Conceptualizing Places and Spaces in the Middle Ages
Indiana Medieval Graduate Consortium 2014
February 28 – March 1, 2014
University of Notre Dame
Professor Geraldine Heng
Perceval Fellow and Associate Professor of English and Comparative Literature, with a joint appointment in Middle Eastern studies and Women’s studies at the University of Texas at Austin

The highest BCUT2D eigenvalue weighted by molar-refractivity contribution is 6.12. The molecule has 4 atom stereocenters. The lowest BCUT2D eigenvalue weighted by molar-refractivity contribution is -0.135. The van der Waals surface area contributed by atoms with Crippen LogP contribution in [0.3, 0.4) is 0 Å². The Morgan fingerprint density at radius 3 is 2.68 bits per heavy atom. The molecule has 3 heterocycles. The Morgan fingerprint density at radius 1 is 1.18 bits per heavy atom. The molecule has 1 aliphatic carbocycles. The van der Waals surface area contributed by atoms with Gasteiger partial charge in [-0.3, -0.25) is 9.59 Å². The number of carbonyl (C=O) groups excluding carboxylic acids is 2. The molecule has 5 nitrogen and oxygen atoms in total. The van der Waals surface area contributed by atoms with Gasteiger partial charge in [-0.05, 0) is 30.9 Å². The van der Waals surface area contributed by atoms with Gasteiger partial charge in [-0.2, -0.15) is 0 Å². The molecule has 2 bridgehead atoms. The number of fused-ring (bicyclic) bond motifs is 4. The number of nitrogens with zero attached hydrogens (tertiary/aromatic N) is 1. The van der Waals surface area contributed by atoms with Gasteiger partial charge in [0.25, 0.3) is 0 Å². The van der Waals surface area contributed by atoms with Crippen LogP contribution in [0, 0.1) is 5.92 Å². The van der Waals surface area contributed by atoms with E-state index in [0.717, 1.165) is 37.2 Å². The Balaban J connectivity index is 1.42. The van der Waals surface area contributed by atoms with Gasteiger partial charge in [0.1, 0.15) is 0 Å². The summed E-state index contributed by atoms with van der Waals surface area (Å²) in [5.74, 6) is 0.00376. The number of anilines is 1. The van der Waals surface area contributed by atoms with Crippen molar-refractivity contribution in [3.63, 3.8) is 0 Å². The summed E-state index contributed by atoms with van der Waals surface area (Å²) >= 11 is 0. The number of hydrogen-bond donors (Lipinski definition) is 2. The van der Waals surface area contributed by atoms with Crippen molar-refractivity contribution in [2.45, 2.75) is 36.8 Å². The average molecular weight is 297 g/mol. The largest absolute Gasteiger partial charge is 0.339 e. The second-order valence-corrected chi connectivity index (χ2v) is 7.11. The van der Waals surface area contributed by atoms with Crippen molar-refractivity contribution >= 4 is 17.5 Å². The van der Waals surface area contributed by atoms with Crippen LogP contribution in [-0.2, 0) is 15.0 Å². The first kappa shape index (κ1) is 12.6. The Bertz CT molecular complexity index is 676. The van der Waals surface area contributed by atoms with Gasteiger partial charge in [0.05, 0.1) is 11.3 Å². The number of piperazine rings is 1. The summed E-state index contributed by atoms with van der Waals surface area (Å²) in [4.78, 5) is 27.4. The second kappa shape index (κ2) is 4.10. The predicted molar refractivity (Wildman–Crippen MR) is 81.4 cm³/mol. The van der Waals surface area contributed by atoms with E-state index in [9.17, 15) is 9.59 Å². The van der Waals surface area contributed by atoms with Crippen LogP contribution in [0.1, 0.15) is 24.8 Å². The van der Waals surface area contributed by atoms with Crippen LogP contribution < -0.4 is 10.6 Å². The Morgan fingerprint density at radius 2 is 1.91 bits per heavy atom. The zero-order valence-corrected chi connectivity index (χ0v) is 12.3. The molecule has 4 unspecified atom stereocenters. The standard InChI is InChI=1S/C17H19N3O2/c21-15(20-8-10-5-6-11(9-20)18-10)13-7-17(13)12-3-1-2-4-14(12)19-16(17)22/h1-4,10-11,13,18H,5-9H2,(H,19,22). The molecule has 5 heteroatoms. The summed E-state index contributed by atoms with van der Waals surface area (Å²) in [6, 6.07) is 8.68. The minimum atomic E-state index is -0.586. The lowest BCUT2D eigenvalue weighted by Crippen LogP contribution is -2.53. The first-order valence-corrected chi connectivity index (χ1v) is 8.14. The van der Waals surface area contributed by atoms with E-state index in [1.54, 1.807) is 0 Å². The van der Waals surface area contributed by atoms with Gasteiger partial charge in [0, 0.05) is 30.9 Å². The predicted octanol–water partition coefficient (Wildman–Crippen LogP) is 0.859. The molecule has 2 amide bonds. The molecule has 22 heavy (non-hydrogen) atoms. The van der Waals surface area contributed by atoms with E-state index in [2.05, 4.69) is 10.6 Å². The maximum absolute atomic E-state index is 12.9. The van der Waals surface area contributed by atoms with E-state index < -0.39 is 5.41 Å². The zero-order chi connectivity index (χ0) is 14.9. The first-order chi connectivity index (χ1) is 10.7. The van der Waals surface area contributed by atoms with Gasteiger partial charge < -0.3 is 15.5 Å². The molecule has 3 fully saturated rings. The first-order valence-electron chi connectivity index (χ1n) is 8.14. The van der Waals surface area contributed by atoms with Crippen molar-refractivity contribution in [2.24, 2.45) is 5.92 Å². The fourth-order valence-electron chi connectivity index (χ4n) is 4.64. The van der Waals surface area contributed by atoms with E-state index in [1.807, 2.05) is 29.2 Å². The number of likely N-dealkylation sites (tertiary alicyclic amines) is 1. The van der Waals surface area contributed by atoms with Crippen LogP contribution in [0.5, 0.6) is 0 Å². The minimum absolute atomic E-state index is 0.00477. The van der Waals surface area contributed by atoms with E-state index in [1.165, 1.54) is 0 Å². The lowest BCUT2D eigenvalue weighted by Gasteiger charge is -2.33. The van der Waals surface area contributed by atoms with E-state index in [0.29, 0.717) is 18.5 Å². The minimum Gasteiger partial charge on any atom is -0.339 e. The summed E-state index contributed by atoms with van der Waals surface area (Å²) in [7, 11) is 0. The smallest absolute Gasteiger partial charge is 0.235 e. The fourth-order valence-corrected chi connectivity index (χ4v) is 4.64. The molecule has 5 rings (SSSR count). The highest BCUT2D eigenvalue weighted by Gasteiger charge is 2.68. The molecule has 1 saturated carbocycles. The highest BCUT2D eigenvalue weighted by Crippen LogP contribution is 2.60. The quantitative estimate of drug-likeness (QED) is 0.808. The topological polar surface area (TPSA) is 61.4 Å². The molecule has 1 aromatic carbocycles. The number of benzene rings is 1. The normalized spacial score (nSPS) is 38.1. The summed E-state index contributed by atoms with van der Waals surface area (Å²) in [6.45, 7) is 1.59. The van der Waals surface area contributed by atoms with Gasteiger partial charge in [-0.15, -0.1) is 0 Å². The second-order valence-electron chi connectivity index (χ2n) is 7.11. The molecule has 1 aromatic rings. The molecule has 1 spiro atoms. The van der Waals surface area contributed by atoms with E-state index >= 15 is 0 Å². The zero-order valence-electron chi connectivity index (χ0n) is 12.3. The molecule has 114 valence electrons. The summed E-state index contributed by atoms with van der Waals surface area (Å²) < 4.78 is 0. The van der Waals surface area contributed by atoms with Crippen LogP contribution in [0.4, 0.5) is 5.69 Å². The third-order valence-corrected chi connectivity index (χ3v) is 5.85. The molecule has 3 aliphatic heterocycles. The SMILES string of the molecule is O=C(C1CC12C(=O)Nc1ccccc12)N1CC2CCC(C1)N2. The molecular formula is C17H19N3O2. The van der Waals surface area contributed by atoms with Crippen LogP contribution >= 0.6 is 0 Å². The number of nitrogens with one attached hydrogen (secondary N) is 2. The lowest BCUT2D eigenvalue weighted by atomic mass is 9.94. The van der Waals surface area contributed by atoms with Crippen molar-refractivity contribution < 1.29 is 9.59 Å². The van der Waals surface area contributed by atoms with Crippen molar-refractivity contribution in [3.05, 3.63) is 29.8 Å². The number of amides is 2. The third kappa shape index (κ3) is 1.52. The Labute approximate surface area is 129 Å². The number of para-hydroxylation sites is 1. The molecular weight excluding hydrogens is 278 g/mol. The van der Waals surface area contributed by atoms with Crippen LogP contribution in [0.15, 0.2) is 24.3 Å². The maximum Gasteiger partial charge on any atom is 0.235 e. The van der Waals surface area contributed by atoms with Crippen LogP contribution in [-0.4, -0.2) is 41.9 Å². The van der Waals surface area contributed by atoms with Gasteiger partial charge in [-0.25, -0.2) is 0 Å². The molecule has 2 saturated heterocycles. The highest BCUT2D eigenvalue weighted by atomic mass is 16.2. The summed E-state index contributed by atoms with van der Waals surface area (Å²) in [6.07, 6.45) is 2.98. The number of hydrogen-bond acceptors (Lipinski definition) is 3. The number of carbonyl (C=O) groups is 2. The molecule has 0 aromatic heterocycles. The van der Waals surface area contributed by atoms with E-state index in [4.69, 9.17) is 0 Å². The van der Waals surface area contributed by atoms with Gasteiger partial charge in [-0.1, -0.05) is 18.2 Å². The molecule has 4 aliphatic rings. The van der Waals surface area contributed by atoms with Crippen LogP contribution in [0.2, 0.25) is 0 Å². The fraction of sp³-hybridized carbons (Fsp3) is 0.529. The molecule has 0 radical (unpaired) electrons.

In observing recent attempts to destabilize the nation as a fundamental block for understanding social development and identity, we do well to recall that in the Middle Ages the “nation” and feelings of nationality were very much in their incipient stages. Medieval peoples conceptualized their spaces and places of belonging in as many and as various ways as we do today but in ways unbounded by our modern understandings of the nation. Such conceptualizations are featured in this conference in medieval attempts to map the world; in the persistence of sacred spaces; in close regional or local identification; or in the creation of spaces for transgression. As such, this conference presents a selection of studies that explore the medieval geographic imagination, the rich, complex faculty by which medieval people imagined their place and the places and spaces of others in their world.